In the novels and epics of Robinson Crusoe, The Odyssey, The Tempest and Gulliver’s Travels the reader encounters an adventurer who ends up on an island for many years and then returns back home. These four stories have another point in common: they are all unusually popular. There is something very appealing to the popular imagination about such narratives. In this essay I will explore the vision of life (or at least some aspects of it) which this novel holds out to us and which is significantly different from the others, no matter how apparently similar the narrative form might be.
Very simply put, these four stories have a similar general narrative structure which goes something like this: (a) a member of a sophisticated European society is accidentally cast adrift into the wilderness, where everything is unfamiliar and there are no apparent aids of normal society; (b) the hero must adjust to this strange environment, find some means of coping with the physical and the psychological dislocation; (c) the hero must find a way off the island, and (d) the hero must reintegrate himself into the society from which he unwillingly was alienated.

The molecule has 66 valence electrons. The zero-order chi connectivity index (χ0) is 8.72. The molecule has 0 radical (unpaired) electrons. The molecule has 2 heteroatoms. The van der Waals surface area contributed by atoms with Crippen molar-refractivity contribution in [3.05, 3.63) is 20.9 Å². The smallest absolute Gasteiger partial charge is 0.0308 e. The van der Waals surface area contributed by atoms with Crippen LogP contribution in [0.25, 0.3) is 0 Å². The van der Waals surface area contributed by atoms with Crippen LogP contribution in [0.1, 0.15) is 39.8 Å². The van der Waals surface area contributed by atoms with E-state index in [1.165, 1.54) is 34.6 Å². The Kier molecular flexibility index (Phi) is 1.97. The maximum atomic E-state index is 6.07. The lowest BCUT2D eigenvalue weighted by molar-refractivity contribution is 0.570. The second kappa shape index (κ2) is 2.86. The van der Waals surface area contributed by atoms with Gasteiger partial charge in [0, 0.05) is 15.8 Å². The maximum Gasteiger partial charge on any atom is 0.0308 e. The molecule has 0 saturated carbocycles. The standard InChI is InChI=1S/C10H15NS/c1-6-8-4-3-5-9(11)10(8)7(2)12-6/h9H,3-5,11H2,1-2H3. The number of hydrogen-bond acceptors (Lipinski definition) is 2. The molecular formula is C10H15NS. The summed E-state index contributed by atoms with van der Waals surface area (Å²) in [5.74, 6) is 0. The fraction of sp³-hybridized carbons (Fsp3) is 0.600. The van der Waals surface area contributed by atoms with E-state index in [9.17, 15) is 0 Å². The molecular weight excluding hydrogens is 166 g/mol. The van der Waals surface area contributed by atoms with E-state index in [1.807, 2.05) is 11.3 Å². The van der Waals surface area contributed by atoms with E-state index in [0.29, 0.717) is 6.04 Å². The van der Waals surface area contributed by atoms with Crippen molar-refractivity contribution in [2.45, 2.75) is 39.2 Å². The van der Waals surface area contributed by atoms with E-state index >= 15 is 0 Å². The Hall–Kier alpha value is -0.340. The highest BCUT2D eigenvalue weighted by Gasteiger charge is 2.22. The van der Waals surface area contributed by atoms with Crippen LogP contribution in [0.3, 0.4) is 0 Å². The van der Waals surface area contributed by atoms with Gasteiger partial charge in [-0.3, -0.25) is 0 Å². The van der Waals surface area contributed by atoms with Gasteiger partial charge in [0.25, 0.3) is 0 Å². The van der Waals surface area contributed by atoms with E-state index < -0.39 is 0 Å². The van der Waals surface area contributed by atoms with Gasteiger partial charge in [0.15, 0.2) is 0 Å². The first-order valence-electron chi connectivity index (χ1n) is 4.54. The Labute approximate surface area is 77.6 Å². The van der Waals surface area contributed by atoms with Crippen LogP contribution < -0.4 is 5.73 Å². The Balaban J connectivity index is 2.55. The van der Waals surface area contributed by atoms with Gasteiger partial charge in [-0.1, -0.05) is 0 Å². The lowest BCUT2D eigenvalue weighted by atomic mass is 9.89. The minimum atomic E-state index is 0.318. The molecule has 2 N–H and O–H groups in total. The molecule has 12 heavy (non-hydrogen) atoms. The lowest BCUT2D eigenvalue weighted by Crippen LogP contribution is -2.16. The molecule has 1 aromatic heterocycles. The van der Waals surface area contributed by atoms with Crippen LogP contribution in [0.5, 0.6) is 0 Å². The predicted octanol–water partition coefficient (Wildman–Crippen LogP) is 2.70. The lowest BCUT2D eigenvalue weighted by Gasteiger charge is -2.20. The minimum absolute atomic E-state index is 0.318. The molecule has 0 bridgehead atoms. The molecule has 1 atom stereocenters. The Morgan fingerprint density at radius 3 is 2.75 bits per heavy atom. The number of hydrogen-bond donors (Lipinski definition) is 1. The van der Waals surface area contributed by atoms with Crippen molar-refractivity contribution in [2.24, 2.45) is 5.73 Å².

The casting adrift can happen in any number of ways. Typically it is the result of a shipwreck, a mutiny, or a misadventure of some kind. Adapting to the new environment may or may not involve adjusting to the people who live there. It almost always will require the hero to cope with a very different vision of nature, and he will be forced to confront the fact that in this place things run very differently from what he is used to. This, in turn, may produce al...
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...t what really matters and what does not.
Thus, adventures with isolatos are, or can easily become, an exploration of moral values forced into the awareness of the hero by an unusual circumstance. And this development brings with it inevitably a criticism or a confirmation of the social values (or some of them) of the society of which he is a representative, whose values he brings with him to the island, and to which he returns. Prospero’s rejection of the island and of the magic he so loves, like Odysseus’ rejection of Calypso for his own Penelope, is not just a manifestation of the hero’s moral nature; it is also a confirmation of certain values in the society to which they are returning. Gulliver’s rejection of European society upon his return at the end of the fourth voyage is, in large part, a very severe criticism of the moral laxity of Europe.
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